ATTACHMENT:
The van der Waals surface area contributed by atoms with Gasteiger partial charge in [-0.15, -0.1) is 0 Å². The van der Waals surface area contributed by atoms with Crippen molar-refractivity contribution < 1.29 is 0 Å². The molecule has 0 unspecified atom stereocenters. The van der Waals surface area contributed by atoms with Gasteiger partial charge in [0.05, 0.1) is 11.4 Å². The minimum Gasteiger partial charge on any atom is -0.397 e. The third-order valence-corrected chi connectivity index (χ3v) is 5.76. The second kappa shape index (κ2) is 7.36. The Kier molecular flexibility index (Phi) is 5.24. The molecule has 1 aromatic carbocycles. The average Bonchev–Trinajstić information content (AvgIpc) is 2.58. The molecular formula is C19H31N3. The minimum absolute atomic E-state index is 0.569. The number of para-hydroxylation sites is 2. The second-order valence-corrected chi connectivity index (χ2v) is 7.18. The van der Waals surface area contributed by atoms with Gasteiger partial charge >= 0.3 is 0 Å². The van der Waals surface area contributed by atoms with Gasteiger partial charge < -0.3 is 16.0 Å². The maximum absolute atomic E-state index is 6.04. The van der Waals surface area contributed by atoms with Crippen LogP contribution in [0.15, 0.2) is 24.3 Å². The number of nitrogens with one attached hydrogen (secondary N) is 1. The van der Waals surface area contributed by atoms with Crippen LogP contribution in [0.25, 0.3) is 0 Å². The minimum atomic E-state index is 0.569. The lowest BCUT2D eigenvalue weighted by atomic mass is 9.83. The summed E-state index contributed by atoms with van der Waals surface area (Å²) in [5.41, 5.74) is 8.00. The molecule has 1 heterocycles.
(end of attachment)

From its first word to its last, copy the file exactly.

The van der Waals surface area contributed by atoms with Gasteiger partial charge in [-0.15, -0.1) is 0 Å². The van der Waals surface area contributed by atoms with Crippen molar-refractivity contribution < 1.29 is 0 Å². The molecule has 0 unspecified atom stereocenters. The van der Waals surface area contributed by atoms with Gasteiger partial charge in [0.05, 0.1) is 11.4 Å². The minimum Gasteiger partial charge on any atom is -0.397 e. The third-order valence-corrected chi connectivity index (χ3v) is 5.76. The second kappa shape index (κ2) is 7.36. The Kier molecular flexibility index (Phi) is 5.24. The molecule has 1 aromatic carbocycles. The average Bonchev–Trinajstić information content (AvgIpc) is 2.58. The molecular formula is C19H31N3. The minimum absolute atomic E-state index is 0.569. The number of para-hydroxylation sites is 2. The second-order valence-corrected chi connectivity index (χ2v) is 7.18. The van der Waals surface area contributed by atoms with Gasteiger partial charge >= 0.3 is 0 Å². The van der Waals surface area contributed by atoms with Gasteiger partial charge < -0.3 is 16.0 Å². The maximum absolute atomic E-state index is 6.04. The van der Waals surface area contributed by atoms with Crippen LogP contribution in [0.15, 0.2) is 24.3 Å². The number of nitrogens with one attached hydrogen (secondary N) is 1. The van der Waals surface area contributed by atoms with Crippen LogP contribution in [0.25, 0.3) is 0 Å². The minimum atomic E-state index is 0.569. The lowest BCUT2D eigenvalue weighted by atomic mass is 9.83. The summed E-state index contributed by atoms with van der Waals surface area (Å²) in [5.41, 5.74) is 8.00. The molecule has 1 heterocycles.